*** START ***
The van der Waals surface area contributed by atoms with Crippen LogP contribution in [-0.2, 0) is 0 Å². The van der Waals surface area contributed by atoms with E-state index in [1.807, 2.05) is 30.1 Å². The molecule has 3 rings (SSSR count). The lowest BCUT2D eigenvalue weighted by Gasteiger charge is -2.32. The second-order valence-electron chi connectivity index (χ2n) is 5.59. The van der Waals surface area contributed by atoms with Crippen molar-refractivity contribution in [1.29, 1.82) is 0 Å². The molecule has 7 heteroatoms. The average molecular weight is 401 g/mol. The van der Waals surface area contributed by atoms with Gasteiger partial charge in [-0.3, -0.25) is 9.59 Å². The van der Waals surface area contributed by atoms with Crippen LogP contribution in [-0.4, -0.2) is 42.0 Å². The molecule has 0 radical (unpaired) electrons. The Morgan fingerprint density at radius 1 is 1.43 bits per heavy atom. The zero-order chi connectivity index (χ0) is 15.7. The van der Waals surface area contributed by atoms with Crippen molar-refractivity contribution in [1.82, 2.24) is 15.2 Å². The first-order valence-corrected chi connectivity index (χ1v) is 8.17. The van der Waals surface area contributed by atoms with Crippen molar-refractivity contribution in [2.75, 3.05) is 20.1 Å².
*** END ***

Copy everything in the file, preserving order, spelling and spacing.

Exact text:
The van der Waals surface area contributed by atoms with Crippen LogP contribution in [-0.2, 0) is 0 Å². The van der Waals surface area contributed by atoms with E-state index in [1.807, 2.05) is 30.1 Å². The molecule has 3 rings (SSSR count). The lowest BCUT2D eigenvalue weighted by Gasteiger charge is -2.32. The second-order valence-electron chi connectivity index (χ2n) is 5.59. The van der Waals surface area contributed by atoms with Crippen molar-refractivity contribution in [1.29, 1.82) is 0 Å². The molecule has 7 heteroatoms. The average molecular weight is 401 g/mol. The van der Waals surface area contributed by atoms with Gasteiger partial charge in [-0.3, -0.25) is 9.59 Å². The van der Waals surface area contributed by atoms with Crippen LogP contribution in [-0.4, -0.2) is 42.0 Å². The molecule has 0 radical (unpaired) electrons. The Morgan fingerprint density at radius 1 is 1.43 bits per heavy atom. The zero-order chi connectivity index (χ0) is 15.7. The van der Waals surface area contributed by atoms with Crippen molar-refractivity contribution in [1.82, 2.24) is 15.2 Å². The first-order valence-corrected chi connectivity index (χ1v) is 8.17. The van der Waals surface area contributed by atoms with Crippen molar-refractivity contribution in [2.75, 3.05) is 20.1 Å².